What if you had a learner driver, or a bus load of blind orphans, or a train of donkeys being led to the seaside by a scruffy looking girl with an admirable physique? What then? Should you let a lunatic pass, or, by being a buffer between him and the underskilled or undercapable road user in front, might you not save them from their inevitable panic as they suffer under the intolerable behaivoir of the lunatic and thereby save the rivers of blood that would surely flow as a result of the ensuing carnage?

Reasonable doubt your honour. Reasnoable doubt is all I have to show and I believe I have shown it quite clearly.

No further questions m'lud.
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Old 13th Feb 2006, 21:56
  #32 (permalink)  

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bjcc

Can you actually read? Is there any chance you will answer what I write, rather than what you imagine I might be thinking?

Indeed I've done waht you suggest, and have ended up stopped. The driver threatened to run me over. The police were very good about that, and offered to take things further.

However you are defending the policeman in circumstances more certainly hazardous than any of the speed limit infringemets you seem so certain are hazardous. That is a simple concept, exactly the one I put down before. Any chance you will address that rather than rant at me at a tangent? You also implied that the victim of this aggressive driving was at fault, without any criticism of the perpetrator!
whatever yopu [sic] do for a living high speed chases are not relevent to you, unless you are a police officer.
What a bizarre statement. Certainly complete garbage, and pompous as well.
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Old 13th Feb 2006, 22:16
  #33 (permalink)  

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Originally Posted by bjcc
So if SC you can show the same proud boast for your occupation, feel free to make you sarcastic comments.
I assume this, being in the part of your post so addressed, is aimed at me, so I shall respond.

No, I cannot make any such 'proud boast', as you call it. I don't have, and don't imagine there exist, any such annual mileage statistics for my profession. It's by the by anyway. I was simply taking you to task on what seemed to be an inability on your part to accept that the police driver may well have been the one at fault.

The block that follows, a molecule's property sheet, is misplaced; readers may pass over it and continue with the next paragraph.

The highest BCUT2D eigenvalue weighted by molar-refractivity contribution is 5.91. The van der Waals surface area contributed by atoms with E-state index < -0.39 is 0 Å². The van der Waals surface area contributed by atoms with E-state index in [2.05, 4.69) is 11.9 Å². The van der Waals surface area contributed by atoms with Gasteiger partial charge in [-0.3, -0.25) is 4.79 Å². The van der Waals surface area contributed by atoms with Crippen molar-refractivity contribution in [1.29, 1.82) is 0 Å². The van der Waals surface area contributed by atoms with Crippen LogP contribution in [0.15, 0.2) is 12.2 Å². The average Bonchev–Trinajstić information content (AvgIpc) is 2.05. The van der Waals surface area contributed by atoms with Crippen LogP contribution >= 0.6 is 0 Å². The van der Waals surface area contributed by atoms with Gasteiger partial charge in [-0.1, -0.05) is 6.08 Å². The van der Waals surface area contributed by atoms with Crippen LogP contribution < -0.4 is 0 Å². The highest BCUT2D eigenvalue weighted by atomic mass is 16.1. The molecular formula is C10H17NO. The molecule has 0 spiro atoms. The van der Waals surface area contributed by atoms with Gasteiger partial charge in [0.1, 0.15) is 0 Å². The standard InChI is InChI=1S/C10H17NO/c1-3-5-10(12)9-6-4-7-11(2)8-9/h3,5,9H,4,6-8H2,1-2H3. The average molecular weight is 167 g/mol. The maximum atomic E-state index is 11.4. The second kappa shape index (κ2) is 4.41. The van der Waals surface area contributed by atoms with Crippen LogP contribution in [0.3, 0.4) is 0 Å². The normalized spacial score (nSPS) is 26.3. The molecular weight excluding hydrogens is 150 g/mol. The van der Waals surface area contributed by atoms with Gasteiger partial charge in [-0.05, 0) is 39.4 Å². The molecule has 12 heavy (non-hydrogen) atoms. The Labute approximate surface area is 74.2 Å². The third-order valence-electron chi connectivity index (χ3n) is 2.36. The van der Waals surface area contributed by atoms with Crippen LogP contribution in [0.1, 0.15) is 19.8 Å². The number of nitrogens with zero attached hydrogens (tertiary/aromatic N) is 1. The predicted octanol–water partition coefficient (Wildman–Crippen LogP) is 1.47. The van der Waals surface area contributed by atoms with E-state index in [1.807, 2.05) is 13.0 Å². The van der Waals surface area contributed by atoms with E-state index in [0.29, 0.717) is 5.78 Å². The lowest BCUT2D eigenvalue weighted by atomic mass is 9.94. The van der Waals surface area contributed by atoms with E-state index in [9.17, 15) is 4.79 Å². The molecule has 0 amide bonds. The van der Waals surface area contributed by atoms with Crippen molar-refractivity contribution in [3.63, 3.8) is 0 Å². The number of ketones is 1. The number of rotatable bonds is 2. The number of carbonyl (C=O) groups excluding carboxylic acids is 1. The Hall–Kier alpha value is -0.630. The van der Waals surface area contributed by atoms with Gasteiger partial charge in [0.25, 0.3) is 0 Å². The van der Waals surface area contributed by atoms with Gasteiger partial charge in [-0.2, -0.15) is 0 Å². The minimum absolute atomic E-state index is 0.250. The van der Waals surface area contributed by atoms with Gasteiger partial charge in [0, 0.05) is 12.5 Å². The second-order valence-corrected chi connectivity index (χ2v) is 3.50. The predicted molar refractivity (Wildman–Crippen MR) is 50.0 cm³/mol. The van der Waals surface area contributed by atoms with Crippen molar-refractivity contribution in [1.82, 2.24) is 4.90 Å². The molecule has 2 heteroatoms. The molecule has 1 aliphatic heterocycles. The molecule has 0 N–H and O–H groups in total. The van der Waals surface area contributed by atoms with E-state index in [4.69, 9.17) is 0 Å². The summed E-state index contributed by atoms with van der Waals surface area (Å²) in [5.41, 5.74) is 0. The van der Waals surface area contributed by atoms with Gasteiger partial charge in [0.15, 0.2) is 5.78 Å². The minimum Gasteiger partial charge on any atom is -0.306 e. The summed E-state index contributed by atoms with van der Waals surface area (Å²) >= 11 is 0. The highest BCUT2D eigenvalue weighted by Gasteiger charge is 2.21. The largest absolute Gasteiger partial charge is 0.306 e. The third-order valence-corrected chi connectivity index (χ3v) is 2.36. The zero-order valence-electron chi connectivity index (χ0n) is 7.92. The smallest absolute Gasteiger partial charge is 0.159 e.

I fail to see what was in any way sarcastic about my comments. They were facts.

The WPC in the Astra did nearly drive into me as a result of driving carelessly, whilst on the phone and in conflict with the road markings and traffic flow.
The guy in the Omega did drive it straight off the road and through a large sign post on the central divider whilst exiting a roundabout for no reason other than his failure to recover an initially minor slide.
The driver of the unmarked Mondeo that rounded the blind bend occupying as much of my roadspace as his or her own at such an excess of speed that recovery into their lane was impossible and caused me the need to drive half my vehicle onto the, fortunately unobstructed, grass verge and a good few inches into the bushes there in order to avoid a 50% overlap, head on impact at a closing speed almost certainly in excess of 120mph (my 60 and their 60+ mph) did get it grossly wrong and endanger both my own life and that of the other occupants of the police vehicle.

Two of theses three vehicles were traffic vehicles. In fact, one, the Mondeo, was, as likely as not, a training vehicle.

So, where's the sarcasm? I'm simply telling it as it was.

Or were you simply referring to the the doughnut comment? If so - lighten up.

Still, all said and done, you've agreed that you're aware of incidences of abysmal police driving and my only isssue was that your tone seemed to suggest a reluctance to accept that could have been the case. It seems we agree, it could well have been the case.
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Old 13th Feb 2006, 22:49
  #34 (permalink)  
 
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SC

"If we are breaking the speed limits then we can't possibly be judgres of our own speed, we cannot possibly be good enough to judge for ourselves by the circumstances, and must abdicate that responsibility to some town-hall clerk. Yet if the police drive fast or close to other vehicles, well then they must know it is safe, or that the hazard is proportional to the urgency ...

bjcc has shown the most astonishing double standards in seemingly blaming eal for the hazard here."

Dealing with EAL's problem first:

My answer was:

"EAL

Why, if his 'antics' were so dangerous, did you not just pull over and let it pass.

Thus eliminating any danger to your vehicle and family?"

So, your point is what exactly? EAL claims he was put in danger by the police vehicle driving too close. Slowly breaking and pulling over would allow the vehicle to pass and therefore eliminate the danger. Simple, but please point out where I have made EAL into a victim and blamed him?

Your other point. Please read what you wrote again, and tell me where there is a non retorical or non sarcastic point. So what would you like me to answer?